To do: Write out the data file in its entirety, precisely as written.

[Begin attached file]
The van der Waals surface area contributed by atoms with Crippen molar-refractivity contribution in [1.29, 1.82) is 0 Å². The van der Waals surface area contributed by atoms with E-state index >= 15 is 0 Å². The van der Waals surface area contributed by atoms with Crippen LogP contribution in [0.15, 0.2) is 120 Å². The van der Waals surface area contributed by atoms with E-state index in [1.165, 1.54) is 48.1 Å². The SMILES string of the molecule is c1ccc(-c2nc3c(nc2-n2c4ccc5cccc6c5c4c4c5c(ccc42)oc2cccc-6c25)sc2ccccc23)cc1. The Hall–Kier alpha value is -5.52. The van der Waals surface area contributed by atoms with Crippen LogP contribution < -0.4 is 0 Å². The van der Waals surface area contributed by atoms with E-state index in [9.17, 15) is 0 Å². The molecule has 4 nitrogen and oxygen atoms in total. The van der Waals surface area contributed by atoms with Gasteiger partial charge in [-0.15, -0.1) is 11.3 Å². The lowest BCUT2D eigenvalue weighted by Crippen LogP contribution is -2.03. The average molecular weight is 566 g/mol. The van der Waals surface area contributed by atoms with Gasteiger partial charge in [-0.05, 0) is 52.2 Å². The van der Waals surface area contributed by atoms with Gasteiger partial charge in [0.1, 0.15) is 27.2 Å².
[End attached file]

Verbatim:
The van der Waals surface area contributed by atoms with Crippen molar-refractivity contribution in [1.29, 1.82) is 0 Å². The van der Waals surface area contributed by atoms with E-state index >= 15 is 0 Å². The van der Waals surface area contributed by atoms with Crippen LogP contribution in [0.15, 0.2) is 120 Å². The van der Waals surface area contributed by atoms with E-state index in [1.165, 1.54) is 48.1 Å². The SMILES string of the molecule is c1ccc(-c2nc3c(nc2-n2c4ccc5cccc6c5c4c4c5c(ccc42)oc2cccc-6c25)sc2ccccc23)cc1. The Hall–Kier alpha value is -5.52. The van der Waals surface area contributed by atoms with Crippen LogP contribution < -0.4 is 0 Å². The van der Waals surface area contributed by atoms with E-state index in [9.17, 15) is 0 Å². The molecule has 4 nitrogen and oxygen atoms in total. The van der Waals surface area contributed by atoms with Gasteiger partial charge in [-0.15, -0.1) is 11.3 Å². The lowest BCUT2D eigenvalue weighted by Crippen LogP contribution is -2.03. The average molecular weight is 566 g/mol. The van der Waals surface area contributed by atoms with Gasteiger partial charge in [-0.05, 0) is 52.2 Å². The van der Waals surface area contributed by atoms with Gasteiger partial charge in [0.1, 0.15) is 27.2 Å².